This means developing a process and a clear idea of who you will spend time talking to and what you will be discussing. You don’t want to waste time hashing out minor details or taking meetings without a clear agenda. You also don’t want to waste time engaging with companies that won’t be a good fit.

Having clear criteria for who those companies are is a logical next step…

#3. Identify the right types of partners

What does a good business development partner look like? For any company, one of those criteria has to be that the partner has goals and values that either align with, or are complementary to their own. It wouldn’t make sense for a purveyor of healthy living to go into partnership with a tobacco company.

“You need to understand why a potential partner should want to work with you. What are their incentives? Just as you evaluate potential partnerships in terms of your core metrics, they will be doing the same.” – Traction.

It’s not just about metrics, it’s about reputation and public persona as well. Who are you happy to have your brand associated with? If the company that licensed the opportunity to make Starbucks flavoured ice creams made a poor-quality product, Starbucks wouldn’t have wanted their name associated.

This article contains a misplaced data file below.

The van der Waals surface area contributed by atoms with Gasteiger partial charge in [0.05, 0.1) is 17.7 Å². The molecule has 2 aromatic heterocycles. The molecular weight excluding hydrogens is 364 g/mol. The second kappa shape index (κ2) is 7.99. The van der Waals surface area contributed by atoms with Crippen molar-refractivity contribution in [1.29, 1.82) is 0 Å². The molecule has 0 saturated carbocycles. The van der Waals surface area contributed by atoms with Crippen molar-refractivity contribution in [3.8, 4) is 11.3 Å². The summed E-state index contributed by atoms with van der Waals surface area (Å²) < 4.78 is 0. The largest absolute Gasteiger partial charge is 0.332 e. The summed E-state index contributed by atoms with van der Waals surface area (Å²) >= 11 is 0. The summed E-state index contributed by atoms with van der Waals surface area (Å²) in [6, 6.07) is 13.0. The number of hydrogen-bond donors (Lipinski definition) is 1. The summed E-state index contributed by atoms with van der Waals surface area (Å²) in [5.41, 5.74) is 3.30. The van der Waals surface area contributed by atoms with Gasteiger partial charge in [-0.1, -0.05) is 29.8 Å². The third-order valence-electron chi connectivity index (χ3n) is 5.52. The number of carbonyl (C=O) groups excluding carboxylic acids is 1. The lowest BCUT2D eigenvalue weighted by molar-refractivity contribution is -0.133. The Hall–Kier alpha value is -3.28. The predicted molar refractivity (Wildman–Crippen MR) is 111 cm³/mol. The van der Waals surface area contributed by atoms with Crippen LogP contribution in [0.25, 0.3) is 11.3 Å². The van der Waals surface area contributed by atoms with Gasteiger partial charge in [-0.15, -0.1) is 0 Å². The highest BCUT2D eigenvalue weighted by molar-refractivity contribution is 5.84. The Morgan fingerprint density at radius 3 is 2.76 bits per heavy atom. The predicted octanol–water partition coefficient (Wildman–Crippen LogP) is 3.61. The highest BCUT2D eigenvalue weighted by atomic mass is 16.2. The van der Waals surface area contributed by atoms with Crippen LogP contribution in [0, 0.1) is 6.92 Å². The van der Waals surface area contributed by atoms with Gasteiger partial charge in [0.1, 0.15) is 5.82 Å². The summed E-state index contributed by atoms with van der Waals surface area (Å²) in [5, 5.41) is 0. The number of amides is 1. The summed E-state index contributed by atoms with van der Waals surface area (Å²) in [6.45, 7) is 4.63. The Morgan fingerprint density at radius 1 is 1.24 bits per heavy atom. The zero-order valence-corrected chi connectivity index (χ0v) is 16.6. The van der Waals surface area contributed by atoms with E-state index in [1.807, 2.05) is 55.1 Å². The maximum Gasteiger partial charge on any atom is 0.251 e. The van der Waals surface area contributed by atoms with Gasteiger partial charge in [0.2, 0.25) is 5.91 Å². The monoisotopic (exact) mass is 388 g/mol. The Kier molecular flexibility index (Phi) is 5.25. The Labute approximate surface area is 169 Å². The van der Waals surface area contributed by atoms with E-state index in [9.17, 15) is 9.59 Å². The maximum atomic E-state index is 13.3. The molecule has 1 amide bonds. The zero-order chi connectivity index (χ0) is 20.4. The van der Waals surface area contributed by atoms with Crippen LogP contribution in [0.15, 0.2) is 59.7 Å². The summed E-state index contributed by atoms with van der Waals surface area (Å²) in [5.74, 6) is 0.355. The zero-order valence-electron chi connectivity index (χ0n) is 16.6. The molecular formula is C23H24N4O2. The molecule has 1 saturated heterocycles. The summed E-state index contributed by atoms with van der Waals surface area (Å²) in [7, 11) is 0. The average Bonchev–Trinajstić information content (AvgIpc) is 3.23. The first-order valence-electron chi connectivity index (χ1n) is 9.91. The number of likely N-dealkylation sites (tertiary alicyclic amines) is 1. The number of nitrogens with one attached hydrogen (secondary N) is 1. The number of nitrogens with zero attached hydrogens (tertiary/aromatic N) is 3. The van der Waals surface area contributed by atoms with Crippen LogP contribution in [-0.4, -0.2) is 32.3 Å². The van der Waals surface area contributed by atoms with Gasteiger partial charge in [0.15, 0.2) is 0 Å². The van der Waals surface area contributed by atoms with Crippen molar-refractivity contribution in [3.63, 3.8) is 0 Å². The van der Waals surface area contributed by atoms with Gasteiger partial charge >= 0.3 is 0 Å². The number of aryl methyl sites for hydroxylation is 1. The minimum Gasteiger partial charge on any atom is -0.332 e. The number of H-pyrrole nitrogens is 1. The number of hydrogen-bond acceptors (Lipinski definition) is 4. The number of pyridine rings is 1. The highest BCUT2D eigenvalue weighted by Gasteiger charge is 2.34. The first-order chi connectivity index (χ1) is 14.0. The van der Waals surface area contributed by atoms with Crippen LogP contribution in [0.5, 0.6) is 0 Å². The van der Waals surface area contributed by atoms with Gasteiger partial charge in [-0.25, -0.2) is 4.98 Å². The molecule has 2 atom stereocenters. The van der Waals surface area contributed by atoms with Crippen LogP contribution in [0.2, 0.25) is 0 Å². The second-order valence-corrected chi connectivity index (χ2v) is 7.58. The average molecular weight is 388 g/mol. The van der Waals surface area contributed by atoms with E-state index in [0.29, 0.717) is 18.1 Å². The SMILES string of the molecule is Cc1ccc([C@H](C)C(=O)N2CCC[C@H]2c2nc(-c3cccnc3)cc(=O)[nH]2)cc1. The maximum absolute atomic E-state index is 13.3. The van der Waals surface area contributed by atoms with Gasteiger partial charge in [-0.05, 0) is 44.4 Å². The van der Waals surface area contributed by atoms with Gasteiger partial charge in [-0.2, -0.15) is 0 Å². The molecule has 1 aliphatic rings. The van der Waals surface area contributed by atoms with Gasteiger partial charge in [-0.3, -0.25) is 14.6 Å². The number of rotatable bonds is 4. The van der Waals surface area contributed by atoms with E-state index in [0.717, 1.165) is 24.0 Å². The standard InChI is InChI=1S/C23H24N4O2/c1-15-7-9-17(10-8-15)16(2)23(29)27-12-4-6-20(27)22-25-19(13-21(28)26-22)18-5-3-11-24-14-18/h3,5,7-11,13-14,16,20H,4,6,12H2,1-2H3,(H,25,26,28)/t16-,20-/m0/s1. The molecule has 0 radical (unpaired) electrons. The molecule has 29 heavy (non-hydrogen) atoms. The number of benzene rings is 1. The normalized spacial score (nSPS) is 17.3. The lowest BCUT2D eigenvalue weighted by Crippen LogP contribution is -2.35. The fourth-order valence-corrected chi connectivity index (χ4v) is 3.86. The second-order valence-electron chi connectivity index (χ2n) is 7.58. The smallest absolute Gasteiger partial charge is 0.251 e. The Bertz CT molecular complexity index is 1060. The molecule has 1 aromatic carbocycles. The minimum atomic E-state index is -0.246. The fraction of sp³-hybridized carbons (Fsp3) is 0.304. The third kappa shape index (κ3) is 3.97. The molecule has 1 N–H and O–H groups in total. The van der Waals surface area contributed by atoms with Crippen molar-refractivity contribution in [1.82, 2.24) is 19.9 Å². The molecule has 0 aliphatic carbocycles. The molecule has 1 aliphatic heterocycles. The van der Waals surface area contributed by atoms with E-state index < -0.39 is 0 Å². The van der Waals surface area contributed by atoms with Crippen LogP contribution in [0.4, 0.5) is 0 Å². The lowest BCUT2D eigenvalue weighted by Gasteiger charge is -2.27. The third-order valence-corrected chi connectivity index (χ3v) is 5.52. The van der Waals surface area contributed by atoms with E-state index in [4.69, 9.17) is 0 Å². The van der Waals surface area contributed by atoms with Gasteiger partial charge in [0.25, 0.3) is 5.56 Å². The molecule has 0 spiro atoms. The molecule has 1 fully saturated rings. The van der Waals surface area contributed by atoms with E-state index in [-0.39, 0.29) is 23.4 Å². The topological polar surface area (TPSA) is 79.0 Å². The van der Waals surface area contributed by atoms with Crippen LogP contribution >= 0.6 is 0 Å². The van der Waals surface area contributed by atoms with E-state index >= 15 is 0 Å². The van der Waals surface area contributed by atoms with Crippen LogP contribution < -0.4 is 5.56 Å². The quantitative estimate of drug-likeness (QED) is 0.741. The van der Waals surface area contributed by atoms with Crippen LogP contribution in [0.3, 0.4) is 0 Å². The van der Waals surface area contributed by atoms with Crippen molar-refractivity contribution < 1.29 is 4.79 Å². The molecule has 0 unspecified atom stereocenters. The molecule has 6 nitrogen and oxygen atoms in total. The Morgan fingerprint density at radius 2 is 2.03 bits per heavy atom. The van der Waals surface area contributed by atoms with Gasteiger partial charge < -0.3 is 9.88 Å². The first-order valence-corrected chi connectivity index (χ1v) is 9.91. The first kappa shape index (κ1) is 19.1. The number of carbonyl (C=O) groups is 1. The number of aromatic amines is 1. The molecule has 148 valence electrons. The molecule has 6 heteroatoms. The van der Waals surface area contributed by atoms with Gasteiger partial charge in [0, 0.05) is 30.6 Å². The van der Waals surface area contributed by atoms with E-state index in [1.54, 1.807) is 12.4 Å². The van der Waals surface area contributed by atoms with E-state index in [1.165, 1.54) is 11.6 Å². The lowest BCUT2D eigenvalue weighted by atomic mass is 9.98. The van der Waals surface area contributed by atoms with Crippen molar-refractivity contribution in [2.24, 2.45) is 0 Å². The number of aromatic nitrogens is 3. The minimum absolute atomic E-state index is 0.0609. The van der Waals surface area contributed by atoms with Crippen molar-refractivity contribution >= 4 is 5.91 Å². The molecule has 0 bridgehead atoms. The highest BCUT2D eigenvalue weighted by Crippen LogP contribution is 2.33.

When you establish clear criteria and a threshold for partnerships, you also have a guide for when to say “no” to any offers that come your way. This is again, something that Seth Godin has emphasised.

“…there isn’t a shortage of ideas. There’s a shortage of execution. That means that successful business development teams look for proven partners and organizations with momentum.” – Seth Godin

#4. Get to know people

The “courtship” phase of any business deal always goes better if you make the effort to get to know the real people behind it better. After all, people deal with people – a company is just the entity they put a face to.

You have to do your homework on the people you are dealing with, know their preferences, be respectful and know how to energise a room. That means avoiding things like grouping together a bunch of your preferred potential partners and sending out a BCC’ed email template. These are impersonal and obvious. Picking up the phone or actually physically going to meet people is a much better strategy.

#5. Have a clear value proposition

Why would I want my company associated with yours? This is a question that your value proposition should answer well. You have to be able to give them the “what’s in it for me” in no uncertain terms.